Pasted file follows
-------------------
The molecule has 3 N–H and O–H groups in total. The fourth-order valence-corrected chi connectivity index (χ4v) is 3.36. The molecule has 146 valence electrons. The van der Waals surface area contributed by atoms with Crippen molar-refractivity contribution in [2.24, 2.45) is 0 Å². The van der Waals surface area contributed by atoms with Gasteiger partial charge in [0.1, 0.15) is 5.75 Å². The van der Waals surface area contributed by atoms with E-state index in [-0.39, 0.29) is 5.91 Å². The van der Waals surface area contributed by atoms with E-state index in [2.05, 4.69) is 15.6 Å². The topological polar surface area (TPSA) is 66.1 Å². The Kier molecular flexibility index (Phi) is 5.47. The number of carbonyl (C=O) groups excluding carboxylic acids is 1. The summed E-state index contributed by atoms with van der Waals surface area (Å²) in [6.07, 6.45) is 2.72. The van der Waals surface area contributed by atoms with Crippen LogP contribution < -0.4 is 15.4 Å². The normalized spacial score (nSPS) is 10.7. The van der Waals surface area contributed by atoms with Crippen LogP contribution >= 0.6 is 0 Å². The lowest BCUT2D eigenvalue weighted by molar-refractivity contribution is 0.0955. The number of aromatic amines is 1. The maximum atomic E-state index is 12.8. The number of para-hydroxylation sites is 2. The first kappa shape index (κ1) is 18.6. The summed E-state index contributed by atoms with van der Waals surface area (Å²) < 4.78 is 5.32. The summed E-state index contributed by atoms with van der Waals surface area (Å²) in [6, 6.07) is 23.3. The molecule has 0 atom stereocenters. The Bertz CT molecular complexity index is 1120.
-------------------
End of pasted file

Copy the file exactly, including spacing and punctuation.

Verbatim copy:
The molecule has 3 N–H and O–H groups in total. The fourth-order valence-corrected chi connectivity index (χ4v) is 3.36. The molecule has 146 valence electrons. The van der Waals surface area contributed by atoms with Crippen molar-refractivity contribution in [2.24, 2.45) is 0 Å². The van der Waals surface area contributed by atoms with Gasteiger partial charge in [0.1, 0.15) is 5.75 Å². The van der Waals surface area contributed by atoms with E-state index in [-0.39, 0.29) is 5.91 Å². The van der Waals surface area contributed by atoms with E-state index in [2.05, 4.69) is 15.6 Å². The topological polar surface area (TPSA) is 66.1 Å². The Kier molecular flexibility index (Phi) is 5.47. The number of carbonyl (C=O) groups excluding carboxylic acids is 1. The summed E-state index contributed by atoms with van der Waals surface area (Å²) in [6.07, 6.45) is 2.72. The van der Waals surface area contributed by atoms with Crippen LogP contribution < -0.4 is 15.4 Å². The normalized spacial score (nSPS) is 10.7. The van der Waals surface area contributed by atoms with Crippen LogP contribution >= 0.6 is 0 Å². The lowest BCUT2D eigenvalue weighted by molar-refractivity contribution is 0.0955. The number of aromatic amines is 1. The maximum atomic E-state index is 12.8. The number of para-hydroxylation sites is 2. The first kappa shape index (κ1) is 18.6. The summed E-state index contributed by atoms with van der Waals surface area (Å²) < 4.78 is 5.32. The summed E-state index contributed by atoms with van der Waals surface area (Å²) in [6, 6.07) is 23.3. The molecule has 0 atom stereocenters. The Bertz CT molecular complexity index is 1120.